Obviously, glass is not an edible material.
The issue is that most edible materials won’t form a good enough seal to keep carbonation inside the bottle and preserve the flavor of the Ramune for a long period of time.
There has been some research into using hard candy material to form the marbles; this development would allow children to fish the marbles out of their bottles once they opened the soda and enjoy the marble as a secondary treat.
But this candy would need to be specially developed and likely installed in the soda bottle in a unique way to make sure that the seal for the soda remained intact and as good as the current glass marble.
In addition, such a development would require a heavy marketing campaign to educate the public on the new edibility of the special marbles.
Poor education could lead to people trying to eat the old Ramune marbles, which would be a disaster.
While some Ramune bottles may decide to make an edible marble to attract further business, currently no bottles of Ramune from major retailers have edible types.
How Do You Get the Marble Out of Ramune?
The marble in a bottle of Ramune can become a kind of cool keepsake and many kids will likely want to collect the marbles to use in games or simply as souvenirs.
Thankfully, there is a way to get the marble out of an individual bottle of the soft drink. Don’t ever try to simply smash the bottle, as the danger of glass shards flying everywhere outweighs the benefit of retrieving the marble quickly.
The trouble is that the typical Ramune bottle is made of glass and is very tightly sealed. The marble is pre-sized so that it doesn’t fall out of the cap, as this would present a choking hazard.
There are two types of Ramune caps: plastic and aluminum.
To remove the plastic cap, be sure to wash out the bottle thoroughly with soap and water before beginning in order to get rid of any sugary and sticky soda particles that might be left from the person who drank it.
Take a flat head screwdriver and a mini hacksaw. With the hacksaw, you should insert the top of the blade into the top of the bottle and cut a small incision into the plastic cap. Add a cut outside the plastic top and around the top, as well.
This will loosen the seal of the plastic cap on the lid.
Next, use the flat head screwdriver and stick it into one of the incisions.
Work your arm around and apply some muscle power, and the cap should come off relatively quickly. The removal of the cap will create enough space so that the marble can simply fall out of the bottle.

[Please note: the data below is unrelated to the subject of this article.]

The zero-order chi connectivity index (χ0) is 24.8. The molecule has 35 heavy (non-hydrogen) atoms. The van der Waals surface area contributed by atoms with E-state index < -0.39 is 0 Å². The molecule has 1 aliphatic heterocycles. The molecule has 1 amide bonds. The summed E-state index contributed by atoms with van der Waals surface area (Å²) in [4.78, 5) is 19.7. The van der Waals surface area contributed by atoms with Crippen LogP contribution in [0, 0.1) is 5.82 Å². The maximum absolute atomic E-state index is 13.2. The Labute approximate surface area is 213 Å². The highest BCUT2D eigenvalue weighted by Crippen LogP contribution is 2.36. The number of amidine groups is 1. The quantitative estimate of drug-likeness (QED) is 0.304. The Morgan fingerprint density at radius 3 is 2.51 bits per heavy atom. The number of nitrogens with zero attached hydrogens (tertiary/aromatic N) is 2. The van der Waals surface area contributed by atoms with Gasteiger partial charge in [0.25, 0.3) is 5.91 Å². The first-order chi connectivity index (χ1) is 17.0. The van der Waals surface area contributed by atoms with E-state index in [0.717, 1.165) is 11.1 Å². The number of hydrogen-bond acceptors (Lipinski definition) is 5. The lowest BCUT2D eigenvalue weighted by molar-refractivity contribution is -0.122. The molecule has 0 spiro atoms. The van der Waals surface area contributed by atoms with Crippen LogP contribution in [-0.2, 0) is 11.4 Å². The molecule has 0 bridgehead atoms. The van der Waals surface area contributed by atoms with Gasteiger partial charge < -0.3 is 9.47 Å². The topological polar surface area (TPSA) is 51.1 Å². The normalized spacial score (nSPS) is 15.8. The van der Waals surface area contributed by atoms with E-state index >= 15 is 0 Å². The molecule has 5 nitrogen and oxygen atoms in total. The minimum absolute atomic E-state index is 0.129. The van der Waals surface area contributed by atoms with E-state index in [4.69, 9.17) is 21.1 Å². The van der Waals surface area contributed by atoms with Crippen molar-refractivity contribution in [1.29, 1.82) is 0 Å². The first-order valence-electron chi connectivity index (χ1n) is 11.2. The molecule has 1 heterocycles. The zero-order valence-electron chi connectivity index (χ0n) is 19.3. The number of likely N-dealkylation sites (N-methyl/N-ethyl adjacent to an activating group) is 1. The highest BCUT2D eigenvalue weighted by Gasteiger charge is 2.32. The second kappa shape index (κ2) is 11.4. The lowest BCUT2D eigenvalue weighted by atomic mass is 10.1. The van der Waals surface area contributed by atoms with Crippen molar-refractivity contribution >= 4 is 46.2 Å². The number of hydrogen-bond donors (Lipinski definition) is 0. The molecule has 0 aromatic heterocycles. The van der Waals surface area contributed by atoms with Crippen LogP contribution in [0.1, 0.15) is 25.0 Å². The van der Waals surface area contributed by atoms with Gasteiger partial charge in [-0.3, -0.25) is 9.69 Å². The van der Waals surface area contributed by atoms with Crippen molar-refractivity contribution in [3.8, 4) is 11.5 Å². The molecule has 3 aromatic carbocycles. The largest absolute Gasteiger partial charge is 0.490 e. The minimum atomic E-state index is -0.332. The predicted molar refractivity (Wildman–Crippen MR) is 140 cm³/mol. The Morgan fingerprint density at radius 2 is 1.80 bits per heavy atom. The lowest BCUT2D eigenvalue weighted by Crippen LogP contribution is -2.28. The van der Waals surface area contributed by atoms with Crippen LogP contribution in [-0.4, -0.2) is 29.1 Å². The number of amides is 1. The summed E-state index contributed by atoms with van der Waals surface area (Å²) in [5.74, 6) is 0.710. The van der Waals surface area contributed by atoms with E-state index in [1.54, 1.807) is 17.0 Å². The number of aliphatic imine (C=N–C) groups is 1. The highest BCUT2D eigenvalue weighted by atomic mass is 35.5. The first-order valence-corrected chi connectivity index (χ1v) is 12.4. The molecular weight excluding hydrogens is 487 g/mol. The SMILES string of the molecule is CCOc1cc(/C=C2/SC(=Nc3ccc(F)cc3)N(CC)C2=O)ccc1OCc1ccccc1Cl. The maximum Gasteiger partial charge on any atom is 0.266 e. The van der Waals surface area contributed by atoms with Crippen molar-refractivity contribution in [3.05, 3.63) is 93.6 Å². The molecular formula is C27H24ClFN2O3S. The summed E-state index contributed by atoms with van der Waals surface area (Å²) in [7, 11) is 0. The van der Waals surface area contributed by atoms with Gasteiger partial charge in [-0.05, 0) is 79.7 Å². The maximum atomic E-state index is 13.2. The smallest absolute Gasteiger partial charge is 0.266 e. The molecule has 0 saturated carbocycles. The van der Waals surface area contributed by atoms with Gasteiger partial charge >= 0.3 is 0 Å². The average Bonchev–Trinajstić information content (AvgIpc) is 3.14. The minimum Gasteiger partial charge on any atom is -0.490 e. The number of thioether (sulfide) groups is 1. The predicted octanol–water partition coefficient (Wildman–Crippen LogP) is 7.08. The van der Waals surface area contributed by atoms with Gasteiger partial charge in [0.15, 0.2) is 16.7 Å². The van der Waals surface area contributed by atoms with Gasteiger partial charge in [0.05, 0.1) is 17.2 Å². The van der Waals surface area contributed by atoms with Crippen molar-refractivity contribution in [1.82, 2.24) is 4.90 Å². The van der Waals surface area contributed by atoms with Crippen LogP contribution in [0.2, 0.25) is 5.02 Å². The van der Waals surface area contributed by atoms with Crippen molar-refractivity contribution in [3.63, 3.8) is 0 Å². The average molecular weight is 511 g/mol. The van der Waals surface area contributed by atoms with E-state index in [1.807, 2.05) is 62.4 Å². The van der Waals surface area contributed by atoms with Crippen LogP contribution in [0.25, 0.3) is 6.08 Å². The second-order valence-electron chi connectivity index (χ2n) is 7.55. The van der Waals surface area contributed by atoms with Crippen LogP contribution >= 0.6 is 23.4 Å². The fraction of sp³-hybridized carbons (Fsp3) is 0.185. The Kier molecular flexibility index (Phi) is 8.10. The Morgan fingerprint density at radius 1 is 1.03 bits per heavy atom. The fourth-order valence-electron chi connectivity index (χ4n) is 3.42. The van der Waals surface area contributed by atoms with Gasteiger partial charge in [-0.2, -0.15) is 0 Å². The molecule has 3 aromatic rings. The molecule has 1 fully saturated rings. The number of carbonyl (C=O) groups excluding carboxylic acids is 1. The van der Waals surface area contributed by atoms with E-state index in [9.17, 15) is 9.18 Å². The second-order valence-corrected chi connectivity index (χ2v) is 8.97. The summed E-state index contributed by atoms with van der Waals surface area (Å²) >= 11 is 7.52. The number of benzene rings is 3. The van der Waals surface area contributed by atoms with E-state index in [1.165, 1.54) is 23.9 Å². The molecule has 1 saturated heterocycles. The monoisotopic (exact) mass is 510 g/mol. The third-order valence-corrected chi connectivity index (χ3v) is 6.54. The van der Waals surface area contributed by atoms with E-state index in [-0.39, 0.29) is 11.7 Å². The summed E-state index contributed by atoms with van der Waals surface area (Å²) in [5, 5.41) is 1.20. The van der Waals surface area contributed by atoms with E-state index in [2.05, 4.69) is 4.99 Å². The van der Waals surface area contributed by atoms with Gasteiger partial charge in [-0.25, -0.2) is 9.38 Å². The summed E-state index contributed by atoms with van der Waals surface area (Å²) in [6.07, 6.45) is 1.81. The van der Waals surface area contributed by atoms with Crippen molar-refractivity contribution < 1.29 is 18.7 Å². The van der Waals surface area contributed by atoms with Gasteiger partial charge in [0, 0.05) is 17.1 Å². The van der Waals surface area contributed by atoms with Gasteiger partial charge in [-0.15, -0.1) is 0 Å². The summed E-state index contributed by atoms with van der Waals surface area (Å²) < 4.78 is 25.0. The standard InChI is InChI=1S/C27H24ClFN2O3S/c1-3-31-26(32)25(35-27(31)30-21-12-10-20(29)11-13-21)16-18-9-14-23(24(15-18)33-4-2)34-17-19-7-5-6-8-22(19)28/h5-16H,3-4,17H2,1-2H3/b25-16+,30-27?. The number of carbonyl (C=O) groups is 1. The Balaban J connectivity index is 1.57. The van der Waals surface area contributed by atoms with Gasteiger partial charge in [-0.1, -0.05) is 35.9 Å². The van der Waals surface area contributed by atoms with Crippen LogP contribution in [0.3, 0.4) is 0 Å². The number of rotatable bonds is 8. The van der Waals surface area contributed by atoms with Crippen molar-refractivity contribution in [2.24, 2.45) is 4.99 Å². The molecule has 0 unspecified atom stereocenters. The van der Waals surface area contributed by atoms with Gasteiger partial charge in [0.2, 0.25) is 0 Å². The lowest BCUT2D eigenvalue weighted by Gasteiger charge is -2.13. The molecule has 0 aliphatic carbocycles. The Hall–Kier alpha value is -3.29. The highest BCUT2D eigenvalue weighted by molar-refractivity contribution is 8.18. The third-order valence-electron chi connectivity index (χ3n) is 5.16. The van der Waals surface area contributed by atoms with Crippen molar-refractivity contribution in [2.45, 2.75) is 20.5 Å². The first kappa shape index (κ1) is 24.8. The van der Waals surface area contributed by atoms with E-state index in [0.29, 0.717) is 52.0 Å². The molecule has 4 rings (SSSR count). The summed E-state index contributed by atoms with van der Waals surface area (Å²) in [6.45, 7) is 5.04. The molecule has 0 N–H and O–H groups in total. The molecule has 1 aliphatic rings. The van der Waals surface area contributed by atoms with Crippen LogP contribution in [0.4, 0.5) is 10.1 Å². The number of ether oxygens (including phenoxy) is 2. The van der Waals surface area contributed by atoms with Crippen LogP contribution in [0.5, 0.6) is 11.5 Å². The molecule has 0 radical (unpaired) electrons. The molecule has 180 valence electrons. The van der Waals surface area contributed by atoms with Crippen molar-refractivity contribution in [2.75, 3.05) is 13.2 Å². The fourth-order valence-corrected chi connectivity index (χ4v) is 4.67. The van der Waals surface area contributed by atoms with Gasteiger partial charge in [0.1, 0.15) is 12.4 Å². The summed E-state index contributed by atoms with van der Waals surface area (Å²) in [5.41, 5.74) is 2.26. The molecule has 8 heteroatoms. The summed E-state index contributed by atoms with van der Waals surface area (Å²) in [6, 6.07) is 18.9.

For aluminum-topped bottles, take the same two tools from before and make the same incisions as before.
The aluminum is usually quite soft and shouldn’t require a very sharp saw blade in order to make the cuts.
Either way, the flathead screwdriver should provide enough leverage to lift the cap off the bottle without too much difficulty.
What Does Ramune Mean in Japanese?
As Ramune was introduced to Japan in the 19th century, it derived its beginnings from the soda waters that were starting to spread across the world market by entrepreneurs primarily from the West.
While it was originally developed in the 1850s, Ramune came into its own in 1888 when it began to be packaged in its iconic bottles.
The citrus-flavored soft drink needed a name, but the interactions between the Japanese language and Western inventors weren’t always perfect.
The name “ramune” came from the Anglicization of the Japanese pronunciation of “lemonade”.
The Japanese essentially called it remon sui, or “lemon water”. As this is an apt description for the soft drink, the name stuck but carried on the Anglicized spelling and pronunciation as it widened across the Japanese and worldwide markets.
Basically, Ramune means “lemon soda” in today’s parlance.
This name remains even though modern Ramune Soda creators make the soft drink in a variety of different flavors.
You can now get Ramune Sodas in flavors like orange, melon, blueberry, and strawberry, as well as the classic lemon-lime.
Still, the brand name overrides the actual accuracy of the name as a whole.